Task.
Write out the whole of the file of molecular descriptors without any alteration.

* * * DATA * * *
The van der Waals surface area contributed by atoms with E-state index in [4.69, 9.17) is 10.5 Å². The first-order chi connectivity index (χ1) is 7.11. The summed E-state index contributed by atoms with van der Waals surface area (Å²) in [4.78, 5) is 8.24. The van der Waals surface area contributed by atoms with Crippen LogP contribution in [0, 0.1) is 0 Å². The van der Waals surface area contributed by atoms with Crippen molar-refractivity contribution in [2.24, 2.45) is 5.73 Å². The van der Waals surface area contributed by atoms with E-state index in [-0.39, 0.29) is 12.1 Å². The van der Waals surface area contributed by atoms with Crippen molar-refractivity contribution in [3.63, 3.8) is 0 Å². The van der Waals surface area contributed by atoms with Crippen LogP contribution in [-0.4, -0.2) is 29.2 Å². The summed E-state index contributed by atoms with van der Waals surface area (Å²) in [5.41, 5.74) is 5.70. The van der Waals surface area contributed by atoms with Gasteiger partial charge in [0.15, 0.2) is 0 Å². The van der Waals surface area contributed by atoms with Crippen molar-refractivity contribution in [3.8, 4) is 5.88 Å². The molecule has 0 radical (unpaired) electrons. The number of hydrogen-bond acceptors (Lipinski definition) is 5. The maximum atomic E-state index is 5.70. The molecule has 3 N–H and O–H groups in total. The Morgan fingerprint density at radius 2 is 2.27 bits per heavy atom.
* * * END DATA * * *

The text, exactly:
The van der Waals surface area contributed by atoms with E-state index in [4.69, 9.17) is 10.5 Å². The first-order chi connectivity index (χ1) is 7.11. The summed E-state index contributed by atoms with van der Waals surface area (Å²) in [4.78, 5) is 8.24. The van der Waals surface area contributed by atoms with Crippen LogP contribution in [0, 0.1) is 0 Å². The van der Waals surface area contributed by atoms with Crippen molar-refractivity contribution in [2.24, 2.45) is 5.73 Å². The van der Waals surface area contributed by atoms with E-state index in [-0.39, 0.29) is 12.1 Å². The van der Waals surface area contributed by atoms with Crippen molar-refractivity contribution in [3.63, 3.8) is 0 Å². The van der Waals surface area contributed by atoms with Crippen LogP contribution in [-0.4, -0.2) is 29.2 Å². The summed E-state index contributed by atoms with van der Waals surface area (Å²) in [5.41, 5.74) is 5.70. The van der Waals surface area contributed by atoms with Gasteiger partial charge in [0.15, 0.2) is 0 Å². The van der Waals surface area contributed by atoms with Crippen molar-refractivity contribution in [3.8, 4) is 5.88 Å². The molecule has 0 radical (unpaired) electrons. The number of hydrogen-bond acceptors (Lipinski definition) is 5. The maximum atomic E-state index is 5.70. The molecule has 3 N–H and O–H groups in total. The Morgan fingerprint density at radius 2 is 2.27 bits per heavy atom.